Monday, 7 January 2008

Data Loss: Clarkson provides useful service.

Jeremy Clarkson, the driving man's First Amongst Equals, winged recenly about the fuss caused by the data loss fiasco and wanted to prove that it was all unfounded by publishing his details in The Sun.

He has had the hairies to come back and say he was wrong after all, as some wag had set up a £500pcm direct debit to the charity Diabetes UK on his account...

What is extraordinary is that the Bank is refusing to divulge the details of the person who set up the DD, citing "data protection". Hold on, the person commited a criminal act, theft, and the Bank is being coy?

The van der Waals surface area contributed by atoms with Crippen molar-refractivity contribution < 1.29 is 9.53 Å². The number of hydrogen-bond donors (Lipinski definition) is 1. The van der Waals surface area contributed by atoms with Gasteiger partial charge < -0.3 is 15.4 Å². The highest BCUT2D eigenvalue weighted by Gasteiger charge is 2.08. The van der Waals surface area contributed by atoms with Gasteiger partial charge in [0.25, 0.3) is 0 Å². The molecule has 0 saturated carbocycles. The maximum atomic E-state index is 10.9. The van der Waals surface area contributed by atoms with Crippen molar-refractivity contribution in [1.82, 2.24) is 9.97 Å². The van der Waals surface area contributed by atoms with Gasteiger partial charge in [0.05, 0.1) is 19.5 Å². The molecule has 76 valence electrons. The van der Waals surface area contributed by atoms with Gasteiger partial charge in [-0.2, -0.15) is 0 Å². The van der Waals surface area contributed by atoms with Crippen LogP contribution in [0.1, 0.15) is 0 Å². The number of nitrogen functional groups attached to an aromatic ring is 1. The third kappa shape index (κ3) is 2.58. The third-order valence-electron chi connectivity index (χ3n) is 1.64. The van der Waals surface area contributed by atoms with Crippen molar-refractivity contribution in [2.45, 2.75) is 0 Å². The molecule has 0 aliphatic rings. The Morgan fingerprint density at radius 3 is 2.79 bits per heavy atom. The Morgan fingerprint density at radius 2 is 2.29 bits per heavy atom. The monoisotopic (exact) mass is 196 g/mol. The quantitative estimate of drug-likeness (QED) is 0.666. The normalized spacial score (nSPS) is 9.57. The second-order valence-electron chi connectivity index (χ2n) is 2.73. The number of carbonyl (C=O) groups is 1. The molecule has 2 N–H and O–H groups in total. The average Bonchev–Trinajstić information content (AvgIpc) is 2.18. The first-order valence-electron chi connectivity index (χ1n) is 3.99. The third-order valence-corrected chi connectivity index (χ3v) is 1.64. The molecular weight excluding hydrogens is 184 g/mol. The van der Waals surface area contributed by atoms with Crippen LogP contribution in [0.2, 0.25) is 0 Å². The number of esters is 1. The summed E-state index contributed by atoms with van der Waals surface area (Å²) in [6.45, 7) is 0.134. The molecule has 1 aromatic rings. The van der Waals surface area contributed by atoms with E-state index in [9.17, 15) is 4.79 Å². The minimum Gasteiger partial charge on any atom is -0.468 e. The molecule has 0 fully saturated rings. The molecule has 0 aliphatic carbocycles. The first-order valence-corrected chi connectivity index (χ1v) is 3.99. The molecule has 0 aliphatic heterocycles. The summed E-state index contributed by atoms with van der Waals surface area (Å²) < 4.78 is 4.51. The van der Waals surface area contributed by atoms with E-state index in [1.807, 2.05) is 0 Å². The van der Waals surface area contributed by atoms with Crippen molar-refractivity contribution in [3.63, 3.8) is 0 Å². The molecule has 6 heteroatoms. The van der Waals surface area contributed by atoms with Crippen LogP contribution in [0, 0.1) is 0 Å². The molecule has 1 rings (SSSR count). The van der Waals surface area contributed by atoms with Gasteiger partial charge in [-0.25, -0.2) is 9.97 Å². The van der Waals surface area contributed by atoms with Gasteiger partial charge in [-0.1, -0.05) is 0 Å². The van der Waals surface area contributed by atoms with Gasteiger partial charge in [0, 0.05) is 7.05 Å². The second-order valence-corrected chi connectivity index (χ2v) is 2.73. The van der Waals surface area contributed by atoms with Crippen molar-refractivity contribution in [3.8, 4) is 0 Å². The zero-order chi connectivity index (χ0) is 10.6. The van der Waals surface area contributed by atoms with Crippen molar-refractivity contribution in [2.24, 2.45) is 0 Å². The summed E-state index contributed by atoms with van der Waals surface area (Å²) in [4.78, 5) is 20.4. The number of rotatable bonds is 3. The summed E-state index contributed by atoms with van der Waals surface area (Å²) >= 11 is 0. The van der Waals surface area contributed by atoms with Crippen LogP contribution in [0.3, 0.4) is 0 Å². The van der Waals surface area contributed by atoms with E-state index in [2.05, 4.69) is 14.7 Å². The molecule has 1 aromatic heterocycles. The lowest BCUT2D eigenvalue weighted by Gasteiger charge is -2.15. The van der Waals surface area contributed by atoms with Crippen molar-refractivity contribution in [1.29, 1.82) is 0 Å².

Can anyone show if the Bank is allowed or forced to do this?

2 comments:

namf said...

"The bank cannot find out who did this because of the Data Protection Act and they cannot stop it from happening again."

If the bank knew that it was not Clarkson, they would not have permitted the direct debit to be processed.

In order to find out who the person was, they would require access to data that they did not possess (for example, telephone logs, ISP logs, postal receipts - all depending on the method the fraudster used to perpetrate the crime). This is a privilege enjoyed by the police (and some other government agencies), not by banks.

Preventing a re-occurrence of the payment is trivial, and merely requires a letter from Clarkson. Preventing further such fraud is as easy as a phone call.

I fail to see how the Data Protection Act is at all relevant.

Bretwalda Edwin-Higham said...

Is data loss related to hair loss?